into my garage was. Because we followed the car.
I followed the car. I called the Detective. I told
them everything. Nothing came up.
Q. Right. And if you could correct that,
you would?
A. Yes.
Q. Okay. Did you feel 1 i ke, you know, this
i s an opportunity for you i n any way, here today?
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A. No, it is not. Like I said, that is
different kind of case, you know.
Q. Okay.
A.
like that.
Nothing to do with break in, nothing
Q. Do you feel like you could be fair to
the State's Attorneys in this case?
A. I don't think so.
Q. No?
A. No.
MR. ALBUKERK: Well, Judge, can I have a
moment?
J 0 H N K A R A R,
a prospective juror, having been first duly sworn,
was questioned and responded as follows:
Q.
E X A MIN A T ION
BY
MR. ALBUKERK:
Mr. Karas, you sai d you have been 1 i vi ng
at your location for six years?
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A.
Q.
A.
Q.
A.
About six years, yes.
And that's on the south side of Chicago?
Southeast side.
Where were you before that?
I was in Oakl and County, Mi chi gan. Near
the Detroit area. Northwest of Detroit.
Q. Were you doing the same kind of work
there?
A. Yes.
Q. This is a computer service engineer.
Sort of like a main frame?
A. Yes. Mai n frames, and networks, yes.
Q. Okay. In your leisure time what do you
do?
A.
outdoors.
Camping, fishing, hunting, anything
MR. ALBUKERK: Okay, that's fine.
MAR I ANN E M c C L U S KEY,
a prospective juror, having been first duly sworn,
was questioned and responded as follows:
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Q.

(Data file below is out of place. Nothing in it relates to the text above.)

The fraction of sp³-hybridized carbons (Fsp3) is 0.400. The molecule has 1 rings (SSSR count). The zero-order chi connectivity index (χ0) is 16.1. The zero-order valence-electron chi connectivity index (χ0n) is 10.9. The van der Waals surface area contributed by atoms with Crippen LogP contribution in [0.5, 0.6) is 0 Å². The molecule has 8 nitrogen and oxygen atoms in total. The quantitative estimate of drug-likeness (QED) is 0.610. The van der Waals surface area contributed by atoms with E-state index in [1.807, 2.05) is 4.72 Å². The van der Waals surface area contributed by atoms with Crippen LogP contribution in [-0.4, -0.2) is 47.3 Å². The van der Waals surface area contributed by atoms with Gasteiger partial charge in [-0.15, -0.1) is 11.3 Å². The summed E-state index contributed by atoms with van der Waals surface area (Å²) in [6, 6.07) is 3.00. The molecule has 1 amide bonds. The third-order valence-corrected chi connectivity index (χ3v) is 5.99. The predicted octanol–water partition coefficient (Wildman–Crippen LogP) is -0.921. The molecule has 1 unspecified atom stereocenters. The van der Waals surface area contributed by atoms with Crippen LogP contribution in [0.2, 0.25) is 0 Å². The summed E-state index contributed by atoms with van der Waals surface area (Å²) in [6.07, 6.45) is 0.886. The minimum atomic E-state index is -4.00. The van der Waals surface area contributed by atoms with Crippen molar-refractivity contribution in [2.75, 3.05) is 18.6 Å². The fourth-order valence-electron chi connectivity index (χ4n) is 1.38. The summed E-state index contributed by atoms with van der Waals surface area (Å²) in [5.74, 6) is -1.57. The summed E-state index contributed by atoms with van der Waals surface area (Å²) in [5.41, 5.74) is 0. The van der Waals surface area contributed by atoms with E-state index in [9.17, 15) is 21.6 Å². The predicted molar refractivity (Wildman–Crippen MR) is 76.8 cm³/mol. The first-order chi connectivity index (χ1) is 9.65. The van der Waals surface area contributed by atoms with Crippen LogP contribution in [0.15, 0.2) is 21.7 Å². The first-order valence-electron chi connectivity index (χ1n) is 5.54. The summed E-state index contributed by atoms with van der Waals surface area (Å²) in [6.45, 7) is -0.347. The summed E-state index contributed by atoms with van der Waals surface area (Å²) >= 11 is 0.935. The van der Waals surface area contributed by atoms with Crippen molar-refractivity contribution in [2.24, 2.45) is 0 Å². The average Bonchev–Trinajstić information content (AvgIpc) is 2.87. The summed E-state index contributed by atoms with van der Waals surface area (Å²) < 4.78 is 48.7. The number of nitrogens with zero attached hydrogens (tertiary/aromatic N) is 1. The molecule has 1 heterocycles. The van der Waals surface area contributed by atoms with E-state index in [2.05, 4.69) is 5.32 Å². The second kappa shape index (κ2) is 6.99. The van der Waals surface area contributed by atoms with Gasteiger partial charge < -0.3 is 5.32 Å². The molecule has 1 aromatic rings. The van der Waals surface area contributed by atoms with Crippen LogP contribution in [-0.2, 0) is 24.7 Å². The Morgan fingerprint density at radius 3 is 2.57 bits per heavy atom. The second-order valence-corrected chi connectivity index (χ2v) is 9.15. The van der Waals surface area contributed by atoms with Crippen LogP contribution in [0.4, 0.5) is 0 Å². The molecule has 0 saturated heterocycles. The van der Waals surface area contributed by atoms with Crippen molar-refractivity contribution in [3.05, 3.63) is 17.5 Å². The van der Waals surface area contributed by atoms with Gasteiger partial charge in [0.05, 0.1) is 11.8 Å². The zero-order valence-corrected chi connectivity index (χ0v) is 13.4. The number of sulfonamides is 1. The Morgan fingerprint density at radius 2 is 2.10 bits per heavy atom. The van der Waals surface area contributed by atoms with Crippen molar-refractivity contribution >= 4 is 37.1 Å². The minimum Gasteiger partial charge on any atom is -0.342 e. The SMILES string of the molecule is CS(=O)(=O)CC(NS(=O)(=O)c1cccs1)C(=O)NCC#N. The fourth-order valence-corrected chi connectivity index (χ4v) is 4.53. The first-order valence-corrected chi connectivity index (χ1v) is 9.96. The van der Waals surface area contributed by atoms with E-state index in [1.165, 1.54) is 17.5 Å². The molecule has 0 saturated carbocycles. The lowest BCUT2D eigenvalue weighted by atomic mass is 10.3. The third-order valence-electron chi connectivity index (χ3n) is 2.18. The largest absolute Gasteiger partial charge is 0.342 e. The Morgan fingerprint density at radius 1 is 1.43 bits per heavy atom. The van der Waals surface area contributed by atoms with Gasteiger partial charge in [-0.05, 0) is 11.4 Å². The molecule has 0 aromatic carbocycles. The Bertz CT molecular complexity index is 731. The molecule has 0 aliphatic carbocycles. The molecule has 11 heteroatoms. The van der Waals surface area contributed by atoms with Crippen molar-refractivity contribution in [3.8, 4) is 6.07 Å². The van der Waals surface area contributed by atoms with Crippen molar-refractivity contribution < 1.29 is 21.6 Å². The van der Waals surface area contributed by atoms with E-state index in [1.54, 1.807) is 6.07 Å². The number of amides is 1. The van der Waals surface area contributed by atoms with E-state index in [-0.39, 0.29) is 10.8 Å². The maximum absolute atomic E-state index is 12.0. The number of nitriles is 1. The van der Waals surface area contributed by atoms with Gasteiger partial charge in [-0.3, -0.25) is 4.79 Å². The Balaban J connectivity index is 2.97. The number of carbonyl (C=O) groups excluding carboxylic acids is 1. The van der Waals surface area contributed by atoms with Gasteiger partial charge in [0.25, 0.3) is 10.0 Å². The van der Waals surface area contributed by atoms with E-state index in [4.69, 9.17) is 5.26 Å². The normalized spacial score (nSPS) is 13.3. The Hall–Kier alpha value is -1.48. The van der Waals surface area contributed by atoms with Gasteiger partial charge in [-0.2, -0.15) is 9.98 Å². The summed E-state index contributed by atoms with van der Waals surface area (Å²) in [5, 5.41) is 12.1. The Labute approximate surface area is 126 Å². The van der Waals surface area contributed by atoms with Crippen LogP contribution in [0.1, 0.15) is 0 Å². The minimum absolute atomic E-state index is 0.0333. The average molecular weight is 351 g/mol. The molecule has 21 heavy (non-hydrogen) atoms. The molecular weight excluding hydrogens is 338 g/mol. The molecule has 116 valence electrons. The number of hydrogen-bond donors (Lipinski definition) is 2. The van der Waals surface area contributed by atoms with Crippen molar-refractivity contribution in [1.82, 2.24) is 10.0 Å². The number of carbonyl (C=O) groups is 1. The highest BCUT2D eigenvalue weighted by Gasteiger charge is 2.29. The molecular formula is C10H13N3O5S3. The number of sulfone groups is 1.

E X A MIN A T ION
BY
MR. ALBUKERK:
What is an audio designer? I'm
speaking, for the record, to Marianne McCluskey.
A. A person who creates sound effects or
sound enhancement for productions, like stage
productions or record productions, movies or TV.
Q. Okay. And that's your husband?
i f --
A.
Q.
Yes.
The company you work for, I don't know
Let me check this. You know what, I'll
just ask you. What is your company, what is it
they do?
A. Marketing programs for clients, nation
wide or world wide clients. We do like sweepstakes
or info commercials or enhancements, you know, to
get involved with the product. Like win a product
or learn more about the product.
Q.
Skokie?
A.
Q.
You said you were a juror in 2003 in
Yes.
Did that Was that an eye opening
experience for you?
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Yes. A.
Q.
opening?
What about that experience was eye
THE COURT: Sustained.
BY MR. ALBUKERK:
Q. Do you think you can be fair to the
State's Attorney in this case?
A. Yes.
Q. You think you can be fair to the
defendant in this case?
A. Yes.
MR. ALBUKERK: All right.
ELI Z ABE T H ROB L E S,
a prospective juror, having been first duly sworn,
was questioned and responded as follows:
Q.
E X A MIN A T ION
BY
MR. ALBUKERK:
Miss Robles, what does
of work does your firm do?
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A. We sell and install 1 aboratory
furniture.
Q. That's ri ght. You say sell and install,
we're talking about those big tables that you put
the Bunsen burner on, that type of thing?
A. Yes. Steam hoods.
Q. Okay.
I'm going to -- You want me to
tender?
THE COURT: Please tender the cards to the
State, see if they have any questions of this
panel.
MR. PODLASEK: We don't have any questions,
Judge.